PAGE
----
Tuesday, March 31, 2009

Canadan Judge Allows Bail For Man Accused of Mass Murder


I don't think it is a normal course of action in Canada for those accused of mass murder to be released on bail, but maybe I'm wrong . . .

I guess that, just as long as you have a good education, you can bomb a synagogue.

Too bad he wasn’t a brick-layer or something, right? Then, I’m sure, he would have to rot in jail where he belongs.

I guess the judge forgot that these aren't just "four victims" who were killed, they were living, breathing human beings with a past, a present, a beautiful future. They had families who loved them. They spent years getting an education, making a career, building their lives, and struggling to help themselves and others.

Then, they were murdered by a stupid arab terrorist.

One Israeli Jew and three Non-Jewish French citizens were murdered on the evening of Shabbat Simcha Torah, the confluence of two of the happiest days in the Jewish calendar. Shabbat, our day of rest; and Simcha Torah, a happy, beautiful, and significant holiday when we celebrate G-d giving us the Torah.

The blast, although it killed four and injured 22, was somewhat of a miracle. If the blast had happened only a few seconds later, hundreds of people might have been killed. The bomb went off early. Most of the people in the synagogue hadn't had a chance to get out the doors.

Still, this miracle does not minimize the pain of the loss of those who were lost on that terrible evening in Paris. Even one life lost is a terrible tragedy, and the loss of four lives is incomprehensible.

The commemorative plaque affixed to the synagogue reads "In memory of Jean Michel Barbé, Philippe Bouissou, Hilario Lopez Fernandez, Aliza Shagra killed in the heinous attack against the synagogue on 3 October 1980.

After the attack, then Prime Minister Raymond Barre shocked the French nation by saying, "cet attentat odieux a voulu frapper les israélites qui se rendaient à la synagogue, il a frappé des Français innocents qui traversaient la rue Copernic" ("this heinous attacker wanted to hit the Israelites who went to the synagogue, but he hit innocent French citizens crossing the rue Copernic."

His words set off a firestorm of controversy in France because he was inferring that the Jews were, somehow, OK to target because they were "guilty" of being Jewish, while it was not OK to attack "innocent" French citizens. Thousands of people protested, both against the attack and against Barre's words.

I am saddened that I can't find more information about the three non-Jewish victims of the attack. I have searched everywhere, and I can only find two videos of the news coverage of Mr. Barbé's funeral, in French. However, I was able to find out information about the lone Jewish victim in English:

Aliza Shagrir, 42--an Israeli cinematographer, was walking past the synagogue with her 15-year-old son, Haggai, who today works at the Foreign Ministry. Her other son, Oron, is currently a university professor. Her husband, the Austrian-born Micha Shagrir, 69, established the Aliza Shagrir Fund prize for outstanding documentaries in her name. Micha Shagrir is a well-known television, film and documentary producer who lives in Jerusalem and has never remarried. He was appointed board chairman of Jerusalem's Khan Theater last year, and is a former director of the Sam Spiegel Film School and the Israel Film Foundation.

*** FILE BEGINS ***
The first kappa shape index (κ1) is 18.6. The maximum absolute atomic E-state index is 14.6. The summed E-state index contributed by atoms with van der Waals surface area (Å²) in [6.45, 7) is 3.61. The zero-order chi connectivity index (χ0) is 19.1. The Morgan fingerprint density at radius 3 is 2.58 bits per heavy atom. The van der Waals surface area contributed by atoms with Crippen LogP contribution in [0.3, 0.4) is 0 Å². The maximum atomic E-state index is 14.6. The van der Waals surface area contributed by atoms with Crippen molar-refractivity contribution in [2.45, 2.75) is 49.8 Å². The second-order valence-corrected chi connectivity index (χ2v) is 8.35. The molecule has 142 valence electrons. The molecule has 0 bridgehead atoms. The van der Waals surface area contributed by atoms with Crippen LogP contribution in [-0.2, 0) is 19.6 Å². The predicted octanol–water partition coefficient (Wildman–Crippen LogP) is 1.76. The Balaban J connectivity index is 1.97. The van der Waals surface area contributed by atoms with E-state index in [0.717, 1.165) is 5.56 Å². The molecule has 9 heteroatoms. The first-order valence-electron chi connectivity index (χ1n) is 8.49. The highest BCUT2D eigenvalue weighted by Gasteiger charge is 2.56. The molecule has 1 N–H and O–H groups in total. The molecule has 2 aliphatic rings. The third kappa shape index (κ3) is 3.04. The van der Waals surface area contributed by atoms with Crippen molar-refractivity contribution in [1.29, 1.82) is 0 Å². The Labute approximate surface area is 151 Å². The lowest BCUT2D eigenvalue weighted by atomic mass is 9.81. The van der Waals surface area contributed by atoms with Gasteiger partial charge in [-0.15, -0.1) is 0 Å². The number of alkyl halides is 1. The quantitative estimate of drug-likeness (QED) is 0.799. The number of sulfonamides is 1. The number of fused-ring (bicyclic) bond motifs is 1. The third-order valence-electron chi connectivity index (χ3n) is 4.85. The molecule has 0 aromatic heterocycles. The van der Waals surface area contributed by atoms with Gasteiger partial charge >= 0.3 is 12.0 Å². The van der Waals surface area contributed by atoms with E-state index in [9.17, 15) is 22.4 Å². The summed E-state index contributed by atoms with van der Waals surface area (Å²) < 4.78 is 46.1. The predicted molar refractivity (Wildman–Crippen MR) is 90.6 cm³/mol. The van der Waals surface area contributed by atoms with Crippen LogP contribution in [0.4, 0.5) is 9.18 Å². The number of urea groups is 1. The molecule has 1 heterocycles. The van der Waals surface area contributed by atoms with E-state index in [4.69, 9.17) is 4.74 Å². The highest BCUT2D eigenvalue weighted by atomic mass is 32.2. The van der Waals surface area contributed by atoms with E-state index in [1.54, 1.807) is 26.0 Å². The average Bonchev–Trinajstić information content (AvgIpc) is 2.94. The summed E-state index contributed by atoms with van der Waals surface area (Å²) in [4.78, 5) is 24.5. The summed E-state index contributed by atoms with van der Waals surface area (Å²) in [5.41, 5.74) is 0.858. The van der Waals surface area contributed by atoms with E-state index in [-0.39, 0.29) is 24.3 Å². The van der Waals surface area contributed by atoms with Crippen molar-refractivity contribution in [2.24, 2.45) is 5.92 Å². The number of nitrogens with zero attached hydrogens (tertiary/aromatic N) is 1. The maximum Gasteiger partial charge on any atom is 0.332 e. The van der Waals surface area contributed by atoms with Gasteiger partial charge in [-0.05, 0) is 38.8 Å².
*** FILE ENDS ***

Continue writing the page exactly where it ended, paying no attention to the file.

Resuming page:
I hope that the families these four innocent victims of this arab terror, and those who were injured in the attack, do not go without justice because Canada has decided to be "politically correct."

Canada court bails alleged Paris bomber
05:14 AEST Wed Apr 1 2009

A Canadian-Lebanese man held for allegedly killing four people and injuring 40 in the 1980 bombing of a Paris synagogue has been ordered to be released on bail ahead of his extradition hearing.

Judge Robert Maranger set "very, very strict conditions" on Hassan Diab including that he remain in the home he shares with his partner in Ottawa, and wear an electronic tag.

Diab, a part-time university sociology professor, can only leave the house with one of five people who pledged to guarantee his good conduct and has to abide by a curfew, the judge said. His guarantors posted a 290,000-dollar bond.

Diab, 55, was arrested in November in an Ottawa suburb at the request of French authorities. He is wanted by France on charges of murder, attempted murder and the destruction of property after the 1980 bombing.

Prosecutors had argued during the bail hearing that Diab posed a flight risk as it was alleged he had previously traveled on false passports.

But the defense countered Diab had not sought to flee from arrest, even though he had known for a year, thanks to an article in a French daily, that he was being sought in the case.

In October 1980, a bomb planted in a motorcycle saddlebag outside the Copernicus Street synagogue in Paris killed three Frenchmen and a young Israeli woman, injuring dozens.

It was the first fatal attack against the French Jewish community since the Nazi occupation of World War II.

French authorities issued a warrant in November 2007 for Diab's arrest, following a lead from German intelligence saying he was involved.

In his bail decision, judge Maranger characterized the strength of the case against him was "moderate to high."

He noted Diab's "transient lifestyle," having lived in six other countries in the past 12 years, and his tendency to "not be drawn to long-term commitment."

The prosecution had argued several of his bail guarantors barely know him and Diab had proven himself capable of deceiving his partner by cheating on her behind her back.

Maranger, however, concluded: "I do not believe detention is necessary to maintain confidence in the administration of justice" in this case.

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